One overlooked aspect of defensive structure and scheme is the creation of overhangs and cover downs. Don Brown in most of his clinic talks speaks on the importance of creating overhangs to protect the edges of any defense. An overhang refers to the force player outside the box. This can be an outside linebacker, safety, or a cutting corner. The manipulation of these overhangs can create opportunities for defenses to challenge offenses at the edge of the box.
Structurally there are three “lanes” a defense must defend outside the box. It is important to establish what player has what lane at all times. This is a foundational concept that tends to be overlooked. The three lanes are: outside, alley, and crease. When defending the spread, or any offense, it is important for coaches to establish who has what lane. This is along the same lines as establishing who has the dive, QB, and pitch when defending an option team. Below is an illustration of the three “lanes” a defense must protect:
One way for teams to manipulate these lanes is by how they utilize their cover down to the most receiver side. A cover down refers to the proximity the overhang aligns near the slot (or an inside WR). The further away from the WR the less a players cover down.
This effects the secondary, primarily the safeties, and how they fit the run and distribute the pass. When defending spread offenses there tends to be three main ways defenses cover down: Apex, Full Cover down, and the Outside Bracket. Each one has its own positives and negatives. What is more important is understanding how each cover down effects the structure of the defense from run fits to pass distributions.
The apex cover down is probably the most used structure when discussing Quarters teams. Many defensive coaches see the need to have their linebackers as close to the box as possible. For this reason, many align the field overhang (most likely the Sam LB) in an apex alignment. “Apex” refers to the OLBs initial alignment – halfway between the end man on the line (EMOL) and the slot receiver (#2). Mark Dantonio and Pat Narduzzi made the Press Quarters defense famous.
Before Alabama’s match-up with Michigan State in the 2015 Cotton Bowl, Nick Saban was asked about the unique way Narduzzi and Dantonio structure their defense. In his quote, he discusses the fact that Michigan State aligns their overhangs near the box. By creating quick triggers for the LBs, the defense can suffocate a run game. This is what Saban had to say about Michigan State’s defense:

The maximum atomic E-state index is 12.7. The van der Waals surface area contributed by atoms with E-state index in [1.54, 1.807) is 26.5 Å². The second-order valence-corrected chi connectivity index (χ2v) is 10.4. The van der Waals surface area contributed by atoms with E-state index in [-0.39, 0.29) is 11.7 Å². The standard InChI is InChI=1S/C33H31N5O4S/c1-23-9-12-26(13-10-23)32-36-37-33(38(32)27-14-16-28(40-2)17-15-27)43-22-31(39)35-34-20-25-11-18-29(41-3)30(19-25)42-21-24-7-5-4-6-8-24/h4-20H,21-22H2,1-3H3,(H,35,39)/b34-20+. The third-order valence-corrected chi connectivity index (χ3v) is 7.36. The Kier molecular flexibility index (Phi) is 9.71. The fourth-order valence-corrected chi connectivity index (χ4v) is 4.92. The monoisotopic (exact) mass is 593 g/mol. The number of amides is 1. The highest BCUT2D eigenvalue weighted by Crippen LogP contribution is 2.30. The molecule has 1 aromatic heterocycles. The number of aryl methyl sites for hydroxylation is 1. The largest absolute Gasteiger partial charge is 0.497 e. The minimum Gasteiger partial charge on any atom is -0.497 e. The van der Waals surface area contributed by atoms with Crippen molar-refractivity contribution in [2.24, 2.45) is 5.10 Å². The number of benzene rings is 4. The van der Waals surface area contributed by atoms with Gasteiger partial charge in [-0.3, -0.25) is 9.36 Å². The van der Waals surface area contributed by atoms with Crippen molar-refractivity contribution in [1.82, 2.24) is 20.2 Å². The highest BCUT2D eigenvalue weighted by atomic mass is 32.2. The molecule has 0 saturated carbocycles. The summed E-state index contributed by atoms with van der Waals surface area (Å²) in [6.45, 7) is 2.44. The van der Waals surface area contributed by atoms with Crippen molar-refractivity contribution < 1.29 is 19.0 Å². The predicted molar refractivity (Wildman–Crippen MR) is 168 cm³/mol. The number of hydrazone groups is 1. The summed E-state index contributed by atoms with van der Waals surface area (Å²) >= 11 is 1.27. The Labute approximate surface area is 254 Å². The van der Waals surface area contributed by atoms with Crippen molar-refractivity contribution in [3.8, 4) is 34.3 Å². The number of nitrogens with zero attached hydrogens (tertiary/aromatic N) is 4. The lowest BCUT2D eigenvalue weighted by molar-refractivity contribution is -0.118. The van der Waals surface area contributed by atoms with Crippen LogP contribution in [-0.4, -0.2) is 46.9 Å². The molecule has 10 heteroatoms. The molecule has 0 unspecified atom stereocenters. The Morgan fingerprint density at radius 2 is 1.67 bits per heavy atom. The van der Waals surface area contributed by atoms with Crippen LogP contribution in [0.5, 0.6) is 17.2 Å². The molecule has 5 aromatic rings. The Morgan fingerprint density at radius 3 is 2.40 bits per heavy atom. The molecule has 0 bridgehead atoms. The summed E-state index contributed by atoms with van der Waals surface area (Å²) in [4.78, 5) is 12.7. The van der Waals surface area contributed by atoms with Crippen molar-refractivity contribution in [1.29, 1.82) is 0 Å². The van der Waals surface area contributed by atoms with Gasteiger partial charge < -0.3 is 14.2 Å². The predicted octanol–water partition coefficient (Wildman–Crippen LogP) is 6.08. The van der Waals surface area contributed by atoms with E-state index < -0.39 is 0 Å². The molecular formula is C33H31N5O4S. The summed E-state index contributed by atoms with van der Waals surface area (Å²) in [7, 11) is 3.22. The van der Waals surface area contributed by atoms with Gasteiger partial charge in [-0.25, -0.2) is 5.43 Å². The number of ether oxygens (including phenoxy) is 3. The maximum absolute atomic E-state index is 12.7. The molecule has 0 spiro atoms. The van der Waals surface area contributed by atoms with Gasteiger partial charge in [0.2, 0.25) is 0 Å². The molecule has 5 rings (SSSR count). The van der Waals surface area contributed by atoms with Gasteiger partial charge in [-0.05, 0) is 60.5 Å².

– Nick Saban
The apex alignment of the field overhang allows him to be a quick force near the box and squeeze the box for a cutback when the play is away. This gives the defense a seven-man box even though the defense is in a two-high shell. In the prior illustration, the corner will take the outside run lane, while the safety and apex overhang will split the slot – Sam taking the crease and the safety taking the alley. Run fits to the two removed side are no different than in the box. Each “gap” needs to be filled with a defender. An apex technique allows the overhang to be quicker to the run (see below). The overhang (apex) will fit the crease and be an outside force to the box while the safety will run the alley from depth.
Where the apex technique has negatives is in pass distribution. By allowing the overhang to be quick to the box, the defense is putting the secondary in essentially man coverage. Later in the AL.com 2015 Cotton Bowl press conference article seen above, Saban noted that in order to be successful against Michigan St. a team needs to be able to take advantage of the perimeter passing game, RPO or otherwise.
“We need to be able to make those kinds of blocks [on the perimiter] … because when a guy cheats in the box, you need to throw the ball out there so that he has to get out there and he can’t cheat in the box…”
– Nick Saban
Most Quarters teams that base out of the Narduzzi/Dantonio system will press the CBs and play the safeties at 10 yards. Since the CBs are pressed they are taking all of #1 (unless he goes underneath on a cruise/shallow route – a slant is not an “under” route, it has a vertical stem). The safeties key the slot and react to his route. If the slot runs an out or bubble, the safety will work to his near hip knowing that the OLB to his side will be late support. The field overhang will cut to #2 versus a pass. The pass responsibilities are shown below:
As stated earlier the soft spot in the apex cover down pass distribution is the low and outside zone. To combat this problem some teams choose to base out of a 2-Read scheme (Palms – I call it Cloud) to detract teams from throwing outside. Saban clearly states in his 2015 presser that in order to beat a suffocating run defense established by an apex Quarters team is to hit them outside (which is still a lower percentage throw). Below is a video example of Kansas State hitting a quick out by the slot versus an apex cover down.
Full Cover Down